(vii)         Yes. There are two ways of creating a legal mortgage, either by granting the lender a long lease of the property (ss.85, 86 LPA 1925) or by executing a deed which charges the property by way of legal mortgage with repayment of the sum due under the mortgage (s.87 LPA 1925). The latter is the more common modern method. The former method is still in use and grants the lender a legal estate in the land (a term of years) which will end when the loan is repaid.

(viii)        Yes. A fee simple must take effect ‘in possession’ but there is no such requirement in relation to leases. A lease to take effect in the future can be a legal estate and is known as a reversionary lease.

Section 3.3

Question 1

(i) Yes. Under s.1(2)(a) LPA 1925 an easement can be a legal interest in land if it is created correctly and lasts for the same period of time as one of the two legal estates. A’s freehold title includes the easement, which lasts for the same period as A’s fee simple estate.

(ii) Yes, for the same reasons as above. The easement lasts for the same period of time as B’s leasehold estate and is therefore a legal interest under s.1(2)(a).

(iii) No. The easement does not last for the same period of time as one of the two legal estates but only for the period of C’s life. The fact that C holds the fee simple of his house has no effect.

(iv) Yes. Under s.1(2)(b) a rentcharge in possession issuing out of or charged on land and being either perpetual or for a term of years absolute is a legal interest.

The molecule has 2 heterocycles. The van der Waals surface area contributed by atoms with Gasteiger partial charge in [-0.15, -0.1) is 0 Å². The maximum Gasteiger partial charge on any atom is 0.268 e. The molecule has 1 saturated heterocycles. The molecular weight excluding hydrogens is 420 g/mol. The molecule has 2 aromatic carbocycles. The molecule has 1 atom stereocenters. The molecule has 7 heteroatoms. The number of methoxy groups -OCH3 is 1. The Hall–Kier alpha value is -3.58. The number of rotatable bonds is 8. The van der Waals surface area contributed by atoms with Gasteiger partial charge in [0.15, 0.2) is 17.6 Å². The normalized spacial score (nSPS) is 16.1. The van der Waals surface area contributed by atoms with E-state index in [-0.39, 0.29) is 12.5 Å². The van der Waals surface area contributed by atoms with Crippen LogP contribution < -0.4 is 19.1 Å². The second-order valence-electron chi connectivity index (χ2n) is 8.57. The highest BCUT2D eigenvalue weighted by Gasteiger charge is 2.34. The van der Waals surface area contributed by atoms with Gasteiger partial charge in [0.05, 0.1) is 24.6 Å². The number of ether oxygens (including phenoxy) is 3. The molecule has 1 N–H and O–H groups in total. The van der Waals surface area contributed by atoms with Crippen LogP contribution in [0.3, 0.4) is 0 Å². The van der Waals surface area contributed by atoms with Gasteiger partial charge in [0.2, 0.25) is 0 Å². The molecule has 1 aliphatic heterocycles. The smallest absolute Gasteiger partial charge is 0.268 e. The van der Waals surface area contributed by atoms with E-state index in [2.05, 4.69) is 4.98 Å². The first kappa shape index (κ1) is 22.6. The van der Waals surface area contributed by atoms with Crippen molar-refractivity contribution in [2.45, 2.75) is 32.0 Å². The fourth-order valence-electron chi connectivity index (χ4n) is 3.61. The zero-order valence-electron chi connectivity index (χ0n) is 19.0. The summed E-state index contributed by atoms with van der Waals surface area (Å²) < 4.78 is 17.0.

(v) No. The rentcharge is reserved only for the period of E’s life and does not last for the same length of time as one of the two legal estates.

(vi)  Yes. Under s.1(2)(c) a charge by way of legal mortgage is a legal interest.

(vii) Yes. Under s.1(2)(e) a right of entry in a lease or annexed to a rentcharge is a legal interest. Rights of entry in leases are very common but not really of practical importance here as G has a legal estate in the land in any event.

As a final point you should note that the estates and interests referred to above will be legal only if they have been created using the correct formalities.

Section 3.4

Question 1

(i)             Yes.

(ii)            No. Under s.54(2) LPA 1925 there is an exception to the requirement for a deed in the case of a lease for less than 3 years taking effect in possession at the best rent reasonably obtainable without taking a fine. A weekly tenancy agreement may be made quite informally, in writing or orally.

(iii)           Yes.

(iv)          Yes.

(v)           Yes.

(vi)          Yes. The exception in s.54(2) applies to a lease taking effect ‘in possession’. A lease which is to take effect in the future (a reversionary lease) must be granted by deed even where it is for a term of less than 3 years.

(vii)         Yes. An assignment is the sale by a tenant of his leasehold estate. Since it is the conveyance or transfer of a legal estate it should be made by deed. This applies regardless of the length of the lease since the exception in s.54(2) applies only to the original grant of a lease and not to an assignment.

(viii)        Yes. The exception in s.54(2) applies only to a short lease taking effect in possession at the best rent reasonably obtainable without taking a fine. Here a fine (a premium or lump sum) has been taken at the commencement of the lease.

(ix)          Yes. A right of way is an easement, which is capable of being a legal interest in land provided it is created by deed and lasts for the same period of time as one of the two legal estates.